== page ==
Finally, Indonesia appears to have a different problem. While the recent energy-backed future flow transaction from PT Bumi Resources revived interest in DPR deals from that country, the low creditworthiness of the main candidates has kept back the asset class.
Latin America: tried and true
While DPR flows from Latin America may wax and wane in response to market conditions, Brazil and Central America will remain players, sources said. According to S&P, Brazilian banks have issued $4.5 billion, while $875 million combined has come from El Salvador and Guatemala. The Brazilian banks that have used DPRs have treated the funding alternative as just one arrow in a bulky quiver. Market conditions determine if they will go structured or unsecured or tap other funding sources. Right now, however, Brazilian banks are flush with cash and until rates creep higher, they are unlikely to come with much DPR product, sources said. In a sign of the times, Brazil's Unibanco recently closed a $200 million DPR-backed funding facility for future funding, according to a source.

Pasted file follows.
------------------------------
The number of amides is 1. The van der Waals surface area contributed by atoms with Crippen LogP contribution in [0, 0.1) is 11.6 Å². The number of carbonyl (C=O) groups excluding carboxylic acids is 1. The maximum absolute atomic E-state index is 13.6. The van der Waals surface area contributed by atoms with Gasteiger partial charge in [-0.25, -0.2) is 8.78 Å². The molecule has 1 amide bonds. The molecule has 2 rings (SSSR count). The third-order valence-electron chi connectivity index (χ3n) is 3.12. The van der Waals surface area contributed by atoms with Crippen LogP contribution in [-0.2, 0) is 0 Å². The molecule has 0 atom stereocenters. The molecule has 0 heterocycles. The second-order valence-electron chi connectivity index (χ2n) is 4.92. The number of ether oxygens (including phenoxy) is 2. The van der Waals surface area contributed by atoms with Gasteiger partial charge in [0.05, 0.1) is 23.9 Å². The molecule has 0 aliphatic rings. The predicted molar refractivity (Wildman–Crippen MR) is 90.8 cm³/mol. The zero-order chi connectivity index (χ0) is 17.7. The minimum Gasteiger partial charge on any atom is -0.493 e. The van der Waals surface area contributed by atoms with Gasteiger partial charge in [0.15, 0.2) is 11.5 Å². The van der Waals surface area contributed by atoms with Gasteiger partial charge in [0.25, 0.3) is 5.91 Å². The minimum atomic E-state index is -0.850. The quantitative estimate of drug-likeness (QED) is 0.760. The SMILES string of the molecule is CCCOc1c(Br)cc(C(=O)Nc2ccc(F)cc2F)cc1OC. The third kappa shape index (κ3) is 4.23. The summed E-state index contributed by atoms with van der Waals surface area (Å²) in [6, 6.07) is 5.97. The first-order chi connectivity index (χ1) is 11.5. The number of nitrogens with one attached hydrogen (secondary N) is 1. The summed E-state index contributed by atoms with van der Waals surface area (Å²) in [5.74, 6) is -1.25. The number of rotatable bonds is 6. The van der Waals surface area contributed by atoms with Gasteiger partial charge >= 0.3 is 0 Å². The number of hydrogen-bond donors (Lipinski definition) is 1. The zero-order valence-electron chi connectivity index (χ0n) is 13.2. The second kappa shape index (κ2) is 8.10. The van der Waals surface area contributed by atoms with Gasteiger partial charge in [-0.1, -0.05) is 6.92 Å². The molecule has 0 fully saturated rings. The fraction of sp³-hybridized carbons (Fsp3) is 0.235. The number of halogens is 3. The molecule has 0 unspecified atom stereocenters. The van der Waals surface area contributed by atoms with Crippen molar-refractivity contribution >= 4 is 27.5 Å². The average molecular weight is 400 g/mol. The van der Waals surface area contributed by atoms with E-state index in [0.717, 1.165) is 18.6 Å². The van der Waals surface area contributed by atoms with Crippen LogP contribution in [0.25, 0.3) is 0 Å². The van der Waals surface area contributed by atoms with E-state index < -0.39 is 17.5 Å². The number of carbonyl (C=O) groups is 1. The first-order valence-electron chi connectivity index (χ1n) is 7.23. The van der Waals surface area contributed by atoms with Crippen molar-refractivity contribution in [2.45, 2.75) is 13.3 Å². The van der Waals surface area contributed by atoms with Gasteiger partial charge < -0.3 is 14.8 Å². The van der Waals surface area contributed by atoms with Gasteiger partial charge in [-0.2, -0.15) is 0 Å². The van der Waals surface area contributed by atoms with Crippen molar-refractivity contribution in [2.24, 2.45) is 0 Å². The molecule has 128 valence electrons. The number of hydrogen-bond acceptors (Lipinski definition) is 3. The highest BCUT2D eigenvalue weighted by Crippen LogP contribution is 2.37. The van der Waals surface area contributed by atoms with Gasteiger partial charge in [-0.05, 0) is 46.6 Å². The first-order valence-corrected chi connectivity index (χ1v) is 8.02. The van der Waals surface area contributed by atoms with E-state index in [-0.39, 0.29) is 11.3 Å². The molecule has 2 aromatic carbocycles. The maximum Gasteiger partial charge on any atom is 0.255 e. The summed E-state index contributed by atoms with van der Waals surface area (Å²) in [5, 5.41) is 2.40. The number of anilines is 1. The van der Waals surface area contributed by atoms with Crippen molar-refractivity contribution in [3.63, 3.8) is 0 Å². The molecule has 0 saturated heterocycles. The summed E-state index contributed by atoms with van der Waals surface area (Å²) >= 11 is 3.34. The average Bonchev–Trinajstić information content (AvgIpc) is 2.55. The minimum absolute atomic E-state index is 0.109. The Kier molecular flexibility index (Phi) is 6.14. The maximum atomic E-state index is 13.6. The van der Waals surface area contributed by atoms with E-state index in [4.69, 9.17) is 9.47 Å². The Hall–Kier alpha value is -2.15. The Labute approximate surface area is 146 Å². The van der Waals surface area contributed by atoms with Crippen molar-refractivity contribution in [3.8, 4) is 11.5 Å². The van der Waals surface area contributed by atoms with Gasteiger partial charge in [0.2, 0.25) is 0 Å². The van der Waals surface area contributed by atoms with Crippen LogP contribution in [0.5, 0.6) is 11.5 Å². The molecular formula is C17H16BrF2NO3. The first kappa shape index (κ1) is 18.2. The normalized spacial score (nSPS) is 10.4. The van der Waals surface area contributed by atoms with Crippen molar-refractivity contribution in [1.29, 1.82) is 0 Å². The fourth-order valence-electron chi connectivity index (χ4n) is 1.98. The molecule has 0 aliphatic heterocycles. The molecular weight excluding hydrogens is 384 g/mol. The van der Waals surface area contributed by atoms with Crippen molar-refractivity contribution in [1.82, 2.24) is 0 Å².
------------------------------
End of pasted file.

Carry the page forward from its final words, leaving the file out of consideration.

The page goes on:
With workers remittances equaling a disproportionately large share of GDP, Central American banks are poised to remain active DPR issuers, though their small size translates into small deals. According to Fitch's Kabance, about $2.6 billion in remittances streamed into El Salvador last year, about 16% of GDP. In Honduras, the figure is 15%. The Central American banks have also been modernizing their remittance business to capture more and more flows of this booming business. "We've seen a shift in the Salvadoran banks," Kabance said. "Since [Banco] Cuscatlan did a transaction in 1997, the volume of paper remittances dropped by 20% to 30% and now it's almost all electronic." And while foreign banks might want to take a greater piece of the remittances flowing out of the U.S., they are unlikely to bother with facing down the Central Americans on their own turf, sources said.